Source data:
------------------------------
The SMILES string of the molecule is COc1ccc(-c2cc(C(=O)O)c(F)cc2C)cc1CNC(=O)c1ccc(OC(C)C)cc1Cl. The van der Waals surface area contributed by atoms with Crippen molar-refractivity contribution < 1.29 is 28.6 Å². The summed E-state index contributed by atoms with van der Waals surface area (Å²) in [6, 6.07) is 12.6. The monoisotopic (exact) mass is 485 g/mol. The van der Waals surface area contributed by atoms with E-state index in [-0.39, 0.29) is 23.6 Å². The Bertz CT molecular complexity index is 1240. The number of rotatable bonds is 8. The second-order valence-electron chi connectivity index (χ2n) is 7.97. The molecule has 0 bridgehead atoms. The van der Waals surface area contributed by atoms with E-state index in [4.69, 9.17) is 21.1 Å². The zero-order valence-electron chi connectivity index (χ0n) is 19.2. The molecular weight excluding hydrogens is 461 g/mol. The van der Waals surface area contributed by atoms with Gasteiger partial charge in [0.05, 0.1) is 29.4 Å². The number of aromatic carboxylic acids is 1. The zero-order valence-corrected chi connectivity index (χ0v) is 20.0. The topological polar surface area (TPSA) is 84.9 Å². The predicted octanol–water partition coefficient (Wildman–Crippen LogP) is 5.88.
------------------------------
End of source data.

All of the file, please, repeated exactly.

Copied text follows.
The SMILES string of the molecule is COc1ccc(-c2cc(C(=O)O)c(F)cc2C)cc1CNC(=O)c1ccc(OC(C)C)cc1Cl. The van der Waals surface area contributed by atoms with Crippen molar-refractivity contribution < 1.29 is 28.6 Å². The summed E-state index contributed by atoms with van der Waals surface area (Å²) in [6, 6.07) is 12.6. The monoisotopic (exact) mass is 485 g/mol. The van der Waals surface area contributed by atoms with E-state index in [-0.39, 0.29) is 23.6 Å². The Bertz CT molecular complexity index is 1240. The number of rotatable bonds is 8. The second-order valence-electron chi connectivity index (χ2n) is 7.97. The molecule has 0 bridgehead atoms. The van der Waals surface area contributed by atoms with E-state index in [4.69, 9.17) is 21.1 Å². The zero-order valence-electron chi connectivity index (χ0n) is 19.2. The molecular weight excluding hydrogens is 461 g/mol. The van der Waals surface area contributed by atoms with Gasteiger partial charge in [0.05, 0.1) is 29.4 Å². The number of aromatic carboxylic acids is 1. The zero-order valence-corrected chi connectivity index (χ0v) is 20.0. The topological polar surface area (TPSA) is 84.9 Å². The predicted octanol–water partition coefficient (Wildman–Crippen LogP) is 5.88.